Gordon Rees Scully Mansukhani counsel Craig Mariam, Rob Larsen, and Wing Yan Wong successfully defeated and further prevailed upon the opposing side’s appeal to the Supreme Court a high stakes legal malpractice lawsuit involving risk exposure of many millions of dollars and in doing so created a new test for the accrual of the statute of limitations for litigation malpractice claims in Nevada.
Arising in the middle of the economic recession, the underlying case concerned the priority of competing deeds of trust encumbering a real estate. Gordon & Rees' clients represented a bank which held a $43 million deed of trust encumbering the property. At trial, the court found that the bank did not have standing because the contract document did not include schedules showing the assignment of the deed of trust. As a result, the bank’s deed of trust was extinguished.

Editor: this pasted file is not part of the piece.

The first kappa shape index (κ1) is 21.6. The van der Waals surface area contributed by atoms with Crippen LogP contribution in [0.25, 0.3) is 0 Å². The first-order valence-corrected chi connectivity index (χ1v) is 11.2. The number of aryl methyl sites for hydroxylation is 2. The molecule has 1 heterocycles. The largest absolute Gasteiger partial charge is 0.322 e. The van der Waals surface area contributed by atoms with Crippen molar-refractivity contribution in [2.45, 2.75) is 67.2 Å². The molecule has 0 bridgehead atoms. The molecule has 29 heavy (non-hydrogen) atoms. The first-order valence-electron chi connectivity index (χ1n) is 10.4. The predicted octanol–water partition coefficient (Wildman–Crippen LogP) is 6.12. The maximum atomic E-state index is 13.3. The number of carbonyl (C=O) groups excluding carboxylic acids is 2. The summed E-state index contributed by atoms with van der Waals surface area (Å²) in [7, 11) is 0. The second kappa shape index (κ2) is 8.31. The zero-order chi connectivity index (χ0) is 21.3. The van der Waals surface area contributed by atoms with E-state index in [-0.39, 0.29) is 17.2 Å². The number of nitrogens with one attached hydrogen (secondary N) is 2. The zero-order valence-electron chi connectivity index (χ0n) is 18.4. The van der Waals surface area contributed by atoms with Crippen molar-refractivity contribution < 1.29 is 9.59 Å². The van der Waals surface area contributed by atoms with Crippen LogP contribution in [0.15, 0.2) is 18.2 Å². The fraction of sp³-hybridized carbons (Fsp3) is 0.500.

The bank unsuccessfully appealed the underlying case to the Nevada Supreme Court and then unsuccessfully sought certiorari with the United States Supreme Court for certiorari. Two years later the bank sued Gordon & Rees’ clients for legal malpractice.
Gordon & Rees attorneys obtained a dismissal of the malpractice case on statute of limitations grounds. The bank appealed the dismissal, ultimately to the Nevada Supreme Court. Nevada utilizes a litigation malpractice tolling rule where the statute of limitations does not begin to run until all appeals are complete. However, no cases addressed the effect of a discretionary writ petition to the United States Supreme Court.
Adopting Gordon & Rees' arguments, the Nevada Supreme Court, in a published decision, created a new bright-line test of when the statute of limitations for a litigation malpractice case accrues.
To read the Nevada Supreme Court's opinion in full, please click here.